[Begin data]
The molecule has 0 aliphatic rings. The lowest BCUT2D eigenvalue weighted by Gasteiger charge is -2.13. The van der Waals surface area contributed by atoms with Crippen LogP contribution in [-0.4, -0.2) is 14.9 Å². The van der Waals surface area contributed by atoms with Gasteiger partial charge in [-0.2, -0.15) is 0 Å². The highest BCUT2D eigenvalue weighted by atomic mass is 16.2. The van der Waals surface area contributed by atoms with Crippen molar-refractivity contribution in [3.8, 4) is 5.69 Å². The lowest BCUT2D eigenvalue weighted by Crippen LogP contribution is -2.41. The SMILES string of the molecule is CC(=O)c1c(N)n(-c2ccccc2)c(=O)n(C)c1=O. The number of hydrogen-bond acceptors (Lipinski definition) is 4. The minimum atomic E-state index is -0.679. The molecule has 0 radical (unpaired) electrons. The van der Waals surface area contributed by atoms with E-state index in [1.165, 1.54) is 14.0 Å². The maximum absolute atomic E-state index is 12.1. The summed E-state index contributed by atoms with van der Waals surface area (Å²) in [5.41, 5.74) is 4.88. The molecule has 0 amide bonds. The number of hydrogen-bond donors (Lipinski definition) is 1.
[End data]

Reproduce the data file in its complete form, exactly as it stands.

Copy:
The molecule has 0 aliphatic rings. The lowest BCUT2D eigenvalue weighted by Gasteiger charge is -2.13. The van der Waals surface area contributed by atoms with Crippen LogP contribution in [-0.4, -0.2) is 14.9 Å². The van der Waals surface area contributed by atoms with Gasteiger partial charge in [-0.2, -0.15) is 0 Å². The highest BCUT2D eigenvalue weighted by atomic mass is 16.2. The van der Waals surface area contributed by atoms with Crippen molar-refractivity contribution in [3.8, 4) is 5.69 Å². The lowest BCUT2D eigenvalue weighted by Crippen LogP contribution is -2.41. The SMILES string of the molecule is CC(=O)c1c(N)n(-c2ccccc2)c(=O)n(C)c1=O. The number of hydrogen-bond acceptors (Lipinski definition) is 4. The minimum atomic E-state index is -0.679. The molecule has 0 radical (unpaired) electrons. The van der Waals surface area contributed by atoms with E-state index in [1.165, 1.54) is 14.0 Å². The maximum absolute atomic E-state index is 12.1. The summed E-state index contributed by atoms with van der Waals surface area (Å²) in [5.41, 5.74) is 4.88. The molecule has 0 amide bonds. The number of hydrogen-bond donors (Lipinski definition) is 1.